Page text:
I have a customer with a webhosting server that's running linux who is suffering from this problem. It is not a Wordpress site, although he does run Wordpress sites on that same server.

We're both aware of the problem and that some of those files do indeed have malware content - however, there are also some false positives, and they are affecting the site's functioning (by rendering include files unreadable), so he's asking me to track down which part of the installed software is doing this and to put a stop to it.

Trouble is, I'm not 100% sure what is causing the rename and why. I suspect clamav/amavis because it's in their purview, but nothing in cron really springs out to me as a possible cause for what appear to be weekly scans...


Use a file change audit mechanism such as LoggedFS or Linux's audit subsystem. See also How to determine which process is creating a file?, Log every invocation of every SUID program?, Stump the Chump with Auditd 01...

Assuming that the server is running Linux, the audit system looks like the best solution. Log all file renaming operations in the relevant directory tree, e.g. /var/www:

auditctl -a exit,always -S rename -F dir=/var/www

The audit logs are normally in /var/log/audit/audit.log. Here's a sample log from cd /var/www; mv foo bar with the rule above:

type=SYSCALL msg=audit(1489528471.598:669): arch=c000003e syscall=82 success=yes exit=0 a0=7ffd38079c14 a1=7ffd38079c18 a2=20 a3=7ffd38077940 items=4 ppid=5661 pid=5690 auid=1001 uid=0 gid=0 euid=0 suid=0 fsuid=0 egid=0 sgid=0 fsgid=0 tty=pts11 ses=1 comm="mv" exe="/bin/mv" key=(null)
type=CWD msg=audit(1489528471.598:669):  cwd="/var/www"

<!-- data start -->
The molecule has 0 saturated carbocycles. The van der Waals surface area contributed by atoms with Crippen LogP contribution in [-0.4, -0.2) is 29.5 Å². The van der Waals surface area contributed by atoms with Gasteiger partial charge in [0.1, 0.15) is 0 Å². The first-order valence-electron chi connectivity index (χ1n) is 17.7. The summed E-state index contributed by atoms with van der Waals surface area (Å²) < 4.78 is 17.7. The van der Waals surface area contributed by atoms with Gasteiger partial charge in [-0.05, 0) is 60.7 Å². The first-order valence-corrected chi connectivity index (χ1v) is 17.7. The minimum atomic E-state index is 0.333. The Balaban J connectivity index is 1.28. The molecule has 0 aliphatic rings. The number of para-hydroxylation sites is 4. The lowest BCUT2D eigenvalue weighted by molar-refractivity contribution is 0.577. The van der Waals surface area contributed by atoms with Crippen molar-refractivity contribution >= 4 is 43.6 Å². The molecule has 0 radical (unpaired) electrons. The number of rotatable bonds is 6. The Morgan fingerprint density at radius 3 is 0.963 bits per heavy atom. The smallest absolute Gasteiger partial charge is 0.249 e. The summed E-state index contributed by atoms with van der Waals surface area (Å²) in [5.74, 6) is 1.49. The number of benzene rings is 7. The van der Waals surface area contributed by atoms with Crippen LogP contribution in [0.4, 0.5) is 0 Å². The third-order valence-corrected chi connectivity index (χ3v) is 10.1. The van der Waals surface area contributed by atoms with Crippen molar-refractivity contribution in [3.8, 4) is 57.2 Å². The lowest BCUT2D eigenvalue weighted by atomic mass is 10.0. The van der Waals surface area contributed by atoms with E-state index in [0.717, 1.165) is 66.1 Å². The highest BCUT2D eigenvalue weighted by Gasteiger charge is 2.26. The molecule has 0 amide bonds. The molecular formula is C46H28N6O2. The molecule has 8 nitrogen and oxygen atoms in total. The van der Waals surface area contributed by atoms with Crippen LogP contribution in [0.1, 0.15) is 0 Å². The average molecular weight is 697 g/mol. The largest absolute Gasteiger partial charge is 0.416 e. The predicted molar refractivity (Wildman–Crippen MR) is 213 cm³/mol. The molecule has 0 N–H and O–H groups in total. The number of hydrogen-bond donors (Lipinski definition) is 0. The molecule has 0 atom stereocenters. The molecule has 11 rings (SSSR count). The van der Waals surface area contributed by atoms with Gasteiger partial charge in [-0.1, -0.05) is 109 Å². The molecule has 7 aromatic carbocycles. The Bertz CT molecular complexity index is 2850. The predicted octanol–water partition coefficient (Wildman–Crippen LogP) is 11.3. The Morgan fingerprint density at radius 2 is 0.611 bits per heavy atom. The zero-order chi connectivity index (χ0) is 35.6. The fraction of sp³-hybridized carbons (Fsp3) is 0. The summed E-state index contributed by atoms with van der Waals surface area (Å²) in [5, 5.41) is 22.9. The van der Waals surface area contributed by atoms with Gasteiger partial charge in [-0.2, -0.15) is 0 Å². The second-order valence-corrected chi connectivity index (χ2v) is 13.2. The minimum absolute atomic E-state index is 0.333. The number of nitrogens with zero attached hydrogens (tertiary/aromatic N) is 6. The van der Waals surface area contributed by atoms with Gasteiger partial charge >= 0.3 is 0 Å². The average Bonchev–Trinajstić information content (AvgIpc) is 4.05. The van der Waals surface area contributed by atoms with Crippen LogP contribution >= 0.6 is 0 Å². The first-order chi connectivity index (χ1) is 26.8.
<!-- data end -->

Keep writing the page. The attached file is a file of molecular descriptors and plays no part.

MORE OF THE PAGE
type=PATH msg=audit(1489528471.598:669): item=0 name="/var/www" inode=22151424 dev=fc:01 mode=040755 ouid=0 ogid=0 rdev=00:00 nametype=PARENT
type=PATH msg=audit(1489528471.598:669): item=1 name="/var/www" inode=22151424 dev=fc:01 mode=040755 ouid=0 ogid=0 rdev=00:00 nametype=PARENT
type=PATH msg=audit(1489528471.598:669): item=2 name="foo" inode=22152394 dev=fc:01 mode=0100644 ouid=0 ogid=0 rdev=00:00 nametype=DELETE
type=PATH msg=audit(1489528471.598:669): item=3 name="bar" inode=22152394 dev=fc:01 mode=0100644 ouid=0 ogid=0 rdev=00:00 nametype=CREATE
  • I ran that command (modified to have arch=x68_64 ) and then created and moved a file, didn't get any log messages about it. – Shadur Mar 14 '17 at 9:57
  • @Shadur Works for me (test scenario: touch /var/www/foo; mv /var/www/foo /var/www/bar). Did you check the proper log file, i.e. /var/log/audit/audit.log (I forgot to mention that in my answer)? – Gilles Mar 14 '17 at 21:55
  • Correction. I've gotten audit logging of the event; however, I'm no further toward discovering who made the change or how it was done, as apparently it doesn't record PID/process name and/or UID of the cause... – Shadur Mar 15 '17 at 12:42
  • @Shadur Uh? The audit logs do contain the PID and the path of the executable. I added a sample log entry to my answer. Do you get something different? – Gilles Mar 15 '17 at 13:18

I know the question was asked some time ago, but the renaming of .php files to .php.suspected keeps happening today. The following commands should not come up with something:

find <web site root> -name '*.suspected' -print
find <web site root> -name '.*.ico' -print

In the case I have seen, the infected files could be located with the following commands:

cd <web site root>
egrep -Rl '\$GLOBALS.*\\x'
egrep -Rl -Ezo '/\*(\w+)\*/\s*@include\s*[^;]+;\s*/\*'
egrep -Rl -E '^.+(\$_COOKIE|\$_POST).+eval.+$'

I have prepared a longer description of the problem I have seen and how to deal with it at GitHub. I suspect that many variants of this malware have been showing up in the past. The way they infect a web site depends on the CMS used and the vulnerabilities available at the time of the attack. In this case, it was most likely Drupalgeddon2.

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